Contemporary sources show that Séraphin became known in Versailles in 1786/7, was contracted by the royals in 1787, and moved to Paris in 1787

Jean-Baptiste Cléry (“Cléry”) was valet de chambre to the infant Louis-Charles (later Louis XVII) and served voluntarily as Louis XVI’s valet in captivity until the latter’s execution in 1793. His diaries, published posthumously in 1825 as Journal de Cléry, are sensational, but of less interest to us than the memoirs of his younger brother, Pierre Louis Hanet-Cléry (“Hanet”), who also served the Bourbons in a personal capacity and wrote memoirs (Mémoires de P.-L. Hanet-Cléry, ancien valet de chambre de Mme Royale (1825)). Valet de chambre to Marie Antoinette’s first child, Marie Thérèse, from her birth in 1778, Hanet says that the royal family’s first acquaintance with Séraphin’s work was during carnival when Louis-Charles was two. LC was born on March 27 and Easter was April 8 in 1787, so Hanet (“n’ayant encore que deux ans”) seems to be indicating 1788, although he might instead mean the run-up to LC’s second birthday in 1787, but is quite unlikely to have meant 1786:

The queen, one day attending her daughter’s dinner with Madame de Polignac [Marie Antoinette’s favourite and her children’s governess], asked me if I had seen the Chinese shadows of which she had heard much talk. Yes, Madame, I replied, and this spectacle seemed to me so well calculated to amuse the royal children that I proposed talking to the governess about it. That lady, thus informed, instructed me to go and negotiate with the director for three performances a week during carnival.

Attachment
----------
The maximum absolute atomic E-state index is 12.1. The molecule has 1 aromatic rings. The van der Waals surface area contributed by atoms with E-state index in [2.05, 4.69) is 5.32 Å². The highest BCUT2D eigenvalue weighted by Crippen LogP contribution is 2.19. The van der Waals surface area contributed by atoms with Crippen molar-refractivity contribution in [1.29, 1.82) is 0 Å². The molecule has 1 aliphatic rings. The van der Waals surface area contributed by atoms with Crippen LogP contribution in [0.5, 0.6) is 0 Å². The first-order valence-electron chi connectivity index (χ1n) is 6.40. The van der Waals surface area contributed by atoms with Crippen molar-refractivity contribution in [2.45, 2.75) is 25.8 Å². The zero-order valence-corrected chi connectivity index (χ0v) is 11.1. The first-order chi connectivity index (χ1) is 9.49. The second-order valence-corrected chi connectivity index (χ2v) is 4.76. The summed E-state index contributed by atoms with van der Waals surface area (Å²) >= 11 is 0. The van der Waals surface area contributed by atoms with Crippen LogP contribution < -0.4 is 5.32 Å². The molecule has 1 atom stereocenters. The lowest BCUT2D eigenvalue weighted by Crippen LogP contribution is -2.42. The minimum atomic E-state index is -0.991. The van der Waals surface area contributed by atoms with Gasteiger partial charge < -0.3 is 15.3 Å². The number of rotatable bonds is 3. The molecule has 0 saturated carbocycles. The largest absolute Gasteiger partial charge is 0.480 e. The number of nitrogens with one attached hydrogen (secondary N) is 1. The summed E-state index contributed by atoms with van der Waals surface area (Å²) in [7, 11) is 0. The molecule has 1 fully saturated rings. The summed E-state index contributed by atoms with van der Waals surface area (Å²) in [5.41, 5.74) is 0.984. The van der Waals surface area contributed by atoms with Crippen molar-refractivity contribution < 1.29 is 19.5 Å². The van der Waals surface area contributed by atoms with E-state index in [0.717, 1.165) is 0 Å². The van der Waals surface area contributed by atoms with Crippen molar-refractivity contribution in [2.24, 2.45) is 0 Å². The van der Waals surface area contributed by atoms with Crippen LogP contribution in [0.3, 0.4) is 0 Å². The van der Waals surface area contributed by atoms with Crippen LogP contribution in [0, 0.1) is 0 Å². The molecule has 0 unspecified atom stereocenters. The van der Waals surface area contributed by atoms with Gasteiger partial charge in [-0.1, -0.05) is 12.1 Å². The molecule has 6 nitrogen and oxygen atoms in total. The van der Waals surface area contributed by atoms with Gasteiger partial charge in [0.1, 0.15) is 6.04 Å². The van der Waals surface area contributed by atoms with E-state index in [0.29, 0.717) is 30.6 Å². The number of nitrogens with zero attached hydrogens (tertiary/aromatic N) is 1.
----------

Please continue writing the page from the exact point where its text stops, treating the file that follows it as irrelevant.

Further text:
Mr. Seraphin, endowed with very small pecuniary means, but with a very large bump on his back, 3 thought it his duty to raise his pretensions; first he asked me for 1,200 francs per performance, then 1,000, and finally 600; but Mme. Seraphin, more modest, or perhaps more ambitious, at once contemplated where this could lead her, and reduced the price to 300 francs, which I granted her.

This spectacle afforded the greatest of pleasure to the royal children, especially to the Duke of Normandy [Louis-Charles], who, being only two years of age, enjoyed himself in a most remarkable manner. Their Majesties, who wished to be witnesses of the happiness experienced by their children, attended these performances, and soon all the princes of blood royal came with their young families. The king was personally so satisfied by this that he wished to testify as such to the inventor: “Your little tableaus,” said he, “are well drawn, and your pyrite fires are charming.” 4

Seraphin and his wife, filled with joy and hope, shared with me their intention to ask the king for permission to open their show in Paris without making the customary payment to the great theatres. I encouraged them; they presented their proposal, and obtained the authorisation they desired.

Installed at the Palais Royal, they accumulated a very large fortune; it was due, they often repeated to me, to the pure and simple tastes of Their Majesties, whose presence had created the fashion for Chinese shadows.

Thiéry’s 1787 guidebook describes Seráphin’s show, thus ruling out 1788, and says that the buildings are new, probably making 1786 more improbable:

The Chinese Shadows, nº 127

This Spectacle, established by Mr. Seraphin, awarded a patent by the King, 5 is situated on the first floor of new buildings of the Palais Royal, and is entered via arcade No. 127.